Date of this Version



Devesh Kapur


The Grameen Bank has attracted worldwide attention by providing small loans to poor people across rural villages in Bangladesh. In 2006 the Nobel Committee awarded the Grameen Bank and its founder Professor Mohammad Yunus the Nobel Peace Prize for their, “efforts to create economic and social development from below.”[1] The Nobel committee asserted that microfinance is “an important liberating force and an ever more important instrument in the struggle against poverty.”[2] Since then, a global microfinance revolution has emerged and the Grameen Bank has been at the vanguard of this movement, showing the potential to alleviate poverty by providing credit to poor households so that they can generate new self-employment opportunities.

Today, while diverse approaches to microcredit exist many view the Grameen Bank’s microfinance model as a paradigmatic alternative to top–down government-sponsored and NGO development initiatives.[3] Despite the contemporary salience and the future promise of Grameen-like microfinance as a poverty-alleviating tool, however, criticisms and conflicting evidence have emerged against the Grameen Bank’s microfinance model and its operations. As more microfinance institutions replicate this model, billions of dollars continue to be invested and millions of borrowers become dependent on Grameen-like microfinance, therefore, it has become increasingly important to examine the successes and limitations of the Grameen Bank.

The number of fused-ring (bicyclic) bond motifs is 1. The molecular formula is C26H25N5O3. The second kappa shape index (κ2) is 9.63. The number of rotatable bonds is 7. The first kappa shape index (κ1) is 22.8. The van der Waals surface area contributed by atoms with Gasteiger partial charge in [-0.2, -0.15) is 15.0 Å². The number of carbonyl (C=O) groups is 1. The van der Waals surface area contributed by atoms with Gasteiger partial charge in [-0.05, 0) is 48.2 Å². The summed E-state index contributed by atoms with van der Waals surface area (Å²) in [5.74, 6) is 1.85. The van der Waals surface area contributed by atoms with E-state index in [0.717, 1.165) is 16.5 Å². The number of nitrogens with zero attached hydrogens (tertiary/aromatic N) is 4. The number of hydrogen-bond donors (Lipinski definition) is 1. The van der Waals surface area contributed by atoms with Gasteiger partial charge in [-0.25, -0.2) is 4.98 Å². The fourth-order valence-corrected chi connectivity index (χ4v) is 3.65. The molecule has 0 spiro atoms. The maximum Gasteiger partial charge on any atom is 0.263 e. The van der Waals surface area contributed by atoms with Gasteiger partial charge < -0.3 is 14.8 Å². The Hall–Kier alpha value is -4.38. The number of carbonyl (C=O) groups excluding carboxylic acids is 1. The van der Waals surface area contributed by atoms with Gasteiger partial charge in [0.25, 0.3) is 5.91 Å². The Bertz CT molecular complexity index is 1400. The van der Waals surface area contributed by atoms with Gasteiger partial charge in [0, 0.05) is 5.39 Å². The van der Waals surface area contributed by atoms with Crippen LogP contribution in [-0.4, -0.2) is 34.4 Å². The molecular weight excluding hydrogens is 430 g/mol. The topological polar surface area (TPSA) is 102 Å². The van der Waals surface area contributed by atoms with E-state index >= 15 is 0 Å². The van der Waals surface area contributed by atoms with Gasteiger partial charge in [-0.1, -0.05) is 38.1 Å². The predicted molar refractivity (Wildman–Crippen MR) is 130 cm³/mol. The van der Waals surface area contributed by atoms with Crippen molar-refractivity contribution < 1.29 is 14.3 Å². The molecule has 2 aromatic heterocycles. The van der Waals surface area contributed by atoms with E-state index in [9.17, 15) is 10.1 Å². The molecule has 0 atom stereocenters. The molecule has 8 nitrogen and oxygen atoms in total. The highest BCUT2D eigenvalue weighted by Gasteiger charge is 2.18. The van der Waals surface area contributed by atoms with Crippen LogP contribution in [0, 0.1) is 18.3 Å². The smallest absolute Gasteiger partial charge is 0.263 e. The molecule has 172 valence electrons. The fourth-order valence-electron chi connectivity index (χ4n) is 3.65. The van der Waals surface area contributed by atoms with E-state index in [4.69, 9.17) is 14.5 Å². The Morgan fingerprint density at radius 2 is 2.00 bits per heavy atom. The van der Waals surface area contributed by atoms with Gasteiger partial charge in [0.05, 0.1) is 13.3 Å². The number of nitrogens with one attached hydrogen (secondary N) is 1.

The goal of this paper will be to evaluate the Grameen Bank’s financial and social successes and limitations. Chapter 1 explores the origins of the Grameen Bank and the structure of its credit delivery system. Chapter 2 examines the Grameen Bank’s financial successes, including its institutional, outreach and loan portfolio growth in recent years. Chapter 3 presents the financial limitations of the Grameen Bank, in particular the recent rise in delinquency, several possible explanations for this rise as well as its significance relative to its main competitors and other microfinance institutions around the world. Chapter 4 presents the Grameen Bank’s social successes and limitations and finally Chapter 5 evaluates whether the Grameen Bank has been financially and socially successful as an institution and as a leader in the global microfinance movement.

[1] "The Nobel Peace Prize 2006". 23 Jul 2010

[2] "Prof. Muhammad Yunus & Grameen Bank Awarded The Nobel Peace Prize for 2006." Grameen Bank. Web. 15 July 2010. .

[3] Selinger, Evan. Does Microcredit ‘‘Empower’’? Reflections on the Grameen Bank Debate. Rep. Springer Science+Business Media, 23 Jan. 2008. Web. .



Date Posted: 16 June 2016


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